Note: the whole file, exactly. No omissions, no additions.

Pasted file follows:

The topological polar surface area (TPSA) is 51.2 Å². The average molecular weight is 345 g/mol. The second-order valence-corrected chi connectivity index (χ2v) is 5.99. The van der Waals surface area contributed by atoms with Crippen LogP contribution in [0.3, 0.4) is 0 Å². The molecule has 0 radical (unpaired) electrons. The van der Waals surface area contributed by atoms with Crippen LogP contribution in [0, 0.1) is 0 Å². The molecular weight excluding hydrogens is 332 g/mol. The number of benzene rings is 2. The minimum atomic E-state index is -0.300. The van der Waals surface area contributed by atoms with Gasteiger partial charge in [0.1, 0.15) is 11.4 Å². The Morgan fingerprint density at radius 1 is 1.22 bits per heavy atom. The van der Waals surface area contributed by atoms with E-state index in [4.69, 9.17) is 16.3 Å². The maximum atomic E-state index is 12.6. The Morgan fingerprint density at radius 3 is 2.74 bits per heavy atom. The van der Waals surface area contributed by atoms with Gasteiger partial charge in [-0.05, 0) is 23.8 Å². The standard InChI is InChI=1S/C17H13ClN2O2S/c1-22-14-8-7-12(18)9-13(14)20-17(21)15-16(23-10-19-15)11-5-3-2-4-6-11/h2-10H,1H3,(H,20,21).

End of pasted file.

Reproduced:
The topological polar surface area (TPSA) is 51.2 Å². The average molecular weight is 345 g/mol. The second-order valence-corrected chi connectivity index (χ2v) is 5.99. The van der Waals surface area contributed by atoms with Crippen LogP contribution in [0.3, 0.4) is 0 Å². The molecule has 0 radical (unpaired) electrons. The van der Waals surface area contributed by atoms with Crippen LogP contribution in [0, 0.1) is 0 Å². The molecular weight excluding hydrogens is 332 g/mol. The number of benzene rings is 2. The minimum atomic E-state index is -0.300. The van der Waals surface area contributed by atoms with Gasteiger partial charge in [0.1, 0.15) is 11.4 Å². The Morgan fingerprint density at radius 1 is 1.22 bits per heavy atom. The van der Waals surface area contributed by atoms with E-state index in [4.69, 9.17) is 16.3 Å². The maximum atomic E-state index is 12.6. The Morgan fingerprint density at radius 3 is 2.74 bits per heavy atom. The van der Waals surface area contributed by atoms with Gasteiger partial charge in [-0.05, 0) is 23.8 Å². The standard InChI is InChI=1S/C17H13ClN2O2S/c1-22-14-8-7-12(18)9-13(14)20-17(21)15-16(23-10-19-15)11-5-3-2-4-6-11/h2-10H,1H3,(H,20,21).